I ran into two people from my past this week. Not my long, long, long ago past like Ohio or DC or Benidoleig, but my right-here-in-Toronto past. It’s hard to believe that I actually even have a past here. Some days I feel like I just arrived but it’s been almost twenty years — TWENTY, TWO-OH!O!HOH! That’s certainly enough time to have a “past”, eh? But it’s so unbelievable that I’ve now lived in Toronto longer than anywhere else I’ve lived in my entire 68 years. For someone like me who spent a lot of her life planting roots in a place and then yanking them out before they had a chance to take hold, this “permanency” seems odd, even a little uncomfortable. But it is what it is. So I guess I can finally acknowledge that I live in Toronto and this is probably where I shall stay and yes, indeed, I have a past here.
And part of that past are all those people who have come and gone during those 20 years. One day they were on my speed dial and me on theirs and then, Whoosh, just like that, I’m no longer meeting them in the pub after work or inviting them over here to dinner. What happened? I think it’s just the natural flow of life and that we need different people at different times and the ones that really matter stick around through it all. But, even if it’s natural, I also think it’s a little sad too. I think about all those people I was so close to in DC who are no longer about my life, not even on email. I think it’s just plain too hard to keep up long distance relationships — except with family who are strung together by a thread that runs between us. So even if we don’t talk or see each other or even like each other all that much, we’re still connected.
But you would think that if you live in the same city that you would at least bump into your past on the street but it really hasn’t happened all that much. That’s why I was surprised to run into two people in one week. One of them had been my client for over a year and who I considered a friend. But then, she stopped answering emails and phone calls and just, poof, disappeared or at least from me. Then there she was on the sidewalk right outside the library. I raised my hand and was just about to say, “Hey, how are you?”, when I saw her purposely dart into the middle of a group of students, huddled over so she could avoid looking towards me. I knew she was doing it to get away from me. Me? What did I do? I felt bad all the rest of the way home.
Then, the next day, I was on a ridiculously crowded streetcar for 2 o’clock in the afternoon. The car was filled with parents who must have run out of things to do with their kids for spring break so decided to take them for rides on the street car from end to end. I tried to make eye contact to get one of the little dears to give up their seat to me. But no luck. They hadn’t been taught that lesson yet. So I pushed my way past the folks blocking the aisle, murmuring to them, not quite silently, that the back of the car gets there at the same time that the front gets there. When I finally got to an open space, I saw someone who had been on the edges of my early days in Toronto. My past was following me around. We had been on Boards together and had the same interest in work and women. But we were never friends and I don’t think she ever considered me a colleague or much of anything. I’ve passed her on the street now and then and had started to smile and say something, but then she’d just walk by, like I wasn’t even there. But this time I decided that I was not going to be ignored two days in a row by people from my past. So I purposely hung on to the same pole that she had commandeered.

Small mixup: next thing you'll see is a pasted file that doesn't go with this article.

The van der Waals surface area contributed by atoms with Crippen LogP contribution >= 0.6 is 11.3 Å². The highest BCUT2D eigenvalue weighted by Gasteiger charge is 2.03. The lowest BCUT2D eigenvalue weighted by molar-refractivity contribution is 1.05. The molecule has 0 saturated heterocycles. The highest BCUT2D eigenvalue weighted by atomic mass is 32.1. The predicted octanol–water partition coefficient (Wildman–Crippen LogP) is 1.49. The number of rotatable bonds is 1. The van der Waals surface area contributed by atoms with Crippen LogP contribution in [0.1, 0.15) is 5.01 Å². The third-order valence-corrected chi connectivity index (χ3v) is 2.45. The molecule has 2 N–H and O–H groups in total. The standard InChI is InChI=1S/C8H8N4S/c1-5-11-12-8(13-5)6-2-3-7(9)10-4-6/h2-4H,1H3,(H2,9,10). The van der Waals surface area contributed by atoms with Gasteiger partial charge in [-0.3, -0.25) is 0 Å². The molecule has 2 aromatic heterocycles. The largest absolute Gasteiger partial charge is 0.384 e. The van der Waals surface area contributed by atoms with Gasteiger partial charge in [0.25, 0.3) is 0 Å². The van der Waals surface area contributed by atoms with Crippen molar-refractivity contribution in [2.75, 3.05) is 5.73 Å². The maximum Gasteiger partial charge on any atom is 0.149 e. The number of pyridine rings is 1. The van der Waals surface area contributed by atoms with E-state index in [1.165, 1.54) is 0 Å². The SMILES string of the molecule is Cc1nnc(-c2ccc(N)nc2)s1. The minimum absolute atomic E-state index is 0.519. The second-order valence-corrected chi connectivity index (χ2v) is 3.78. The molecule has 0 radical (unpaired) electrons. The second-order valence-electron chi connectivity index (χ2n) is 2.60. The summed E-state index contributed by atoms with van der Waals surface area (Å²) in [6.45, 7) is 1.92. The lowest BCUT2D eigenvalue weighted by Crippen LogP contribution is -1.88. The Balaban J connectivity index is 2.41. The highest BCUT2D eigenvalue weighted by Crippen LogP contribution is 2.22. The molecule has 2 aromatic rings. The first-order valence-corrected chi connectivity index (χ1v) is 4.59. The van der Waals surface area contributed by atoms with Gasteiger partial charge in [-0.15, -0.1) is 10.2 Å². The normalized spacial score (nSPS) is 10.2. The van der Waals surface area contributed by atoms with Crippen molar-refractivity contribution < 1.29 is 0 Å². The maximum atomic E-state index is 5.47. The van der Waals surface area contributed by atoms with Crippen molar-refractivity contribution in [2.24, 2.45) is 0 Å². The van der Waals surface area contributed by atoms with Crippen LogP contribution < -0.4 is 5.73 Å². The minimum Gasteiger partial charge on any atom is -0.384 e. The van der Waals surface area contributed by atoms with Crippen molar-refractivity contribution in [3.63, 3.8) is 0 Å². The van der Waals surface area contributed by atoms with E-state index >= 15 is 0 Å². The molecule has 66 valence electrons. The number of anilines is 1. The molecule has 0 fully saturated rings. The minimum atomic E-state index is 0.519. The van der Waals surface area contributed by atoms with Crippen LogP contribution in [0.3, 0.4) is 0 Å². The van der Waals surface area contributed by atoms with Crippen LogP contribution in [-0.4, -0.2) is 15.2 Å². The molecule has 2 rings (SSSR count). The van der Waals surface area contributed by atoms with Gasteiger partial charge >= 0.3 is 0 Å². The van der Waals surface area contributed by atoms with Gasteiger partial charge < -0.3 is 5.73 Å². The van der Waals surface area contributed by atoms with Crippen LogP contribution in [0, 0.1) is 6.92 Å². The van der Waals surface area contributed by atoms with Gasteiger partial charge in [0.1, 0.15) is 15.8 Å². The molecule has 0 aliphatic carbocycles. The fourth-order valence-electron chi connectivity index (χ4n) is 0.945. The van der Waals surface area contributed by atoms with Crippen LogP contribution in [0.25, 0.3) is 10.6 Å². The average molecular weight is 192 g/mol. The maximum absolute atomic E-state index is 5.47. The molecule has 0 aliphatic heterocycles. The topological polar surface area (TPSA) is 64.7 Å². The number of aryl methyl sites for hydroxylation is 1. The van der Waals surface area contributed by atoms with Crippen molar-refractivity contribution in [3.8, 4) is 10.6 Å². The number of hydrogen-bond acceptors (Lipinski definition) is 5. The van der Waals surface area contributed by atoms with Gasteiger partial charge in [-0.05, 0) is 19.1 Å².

“Hey, how are you?” I smiled.
She looked at me like she couldn’t quite place me or that I smelled bad or that she didn’t really want to talk to me. So I asked her outright, “Do you remember who I am?”
“Oh, sure, sure I do.” Yeah, right. Then, I think I saw a slight sneer on her face when she said, “So what are you up to these days?”
What was she expecting, an oh-nothing-much, just getting older? “Oh, I just published my latest book,” I said brightly. “It’s been quite well received. It’s very exciting.” I sounded gushy even to myself, but a girl has to do what a girl has to do when facing her past.
Sarcastically, she said, “What’s this your third or fourth?”
“No, second,” I modestly answered her. Mind you, I could have, but I did not, ask her how many books she had published since we last met. I know the answer would have been Zero. I was proud of my restraint not to slip into snarkiness.
“Is this about office workers, too?” Aha, she remembered even though she said this with a “who cares” attitude. She reminded me of the murmuring ex-husband who never thought my scholarly work quite measured up to his tome on war and destruction.
“No, no, no. This one is called Mediterranean Journey and it’s stories from my travels through Europe in the 1970s. It’s very good.”
Boringly, with the smirk returning and an “Oh, please” hand in the air, she said, “We all had one of those.”
I’d had enough, I started to move further in the back of the car. While I was still within earshot, I turned and smiled sweetly at her and said, “Ah, but they weren’t like mine.”
I must have looked tired from the effort of being semi-polite because someone got up and gave me their seat. After these two back-to-back days with my past, I was starting to believe that maybe it was better not to run into your past at all. Both encounters made me feel sad, indeed.
Then I opened the throw-away paper and read my Horoscope. It said: “If someone says something that annoys you today you must let them know you are not amused. Nip it in the bud.” I felt proud that I had handled the past exactly how it should have been handled — at least accoding to my horoscope.
Be sure to check UPCOMING EVENTS on this blog for some fun Spring happenings.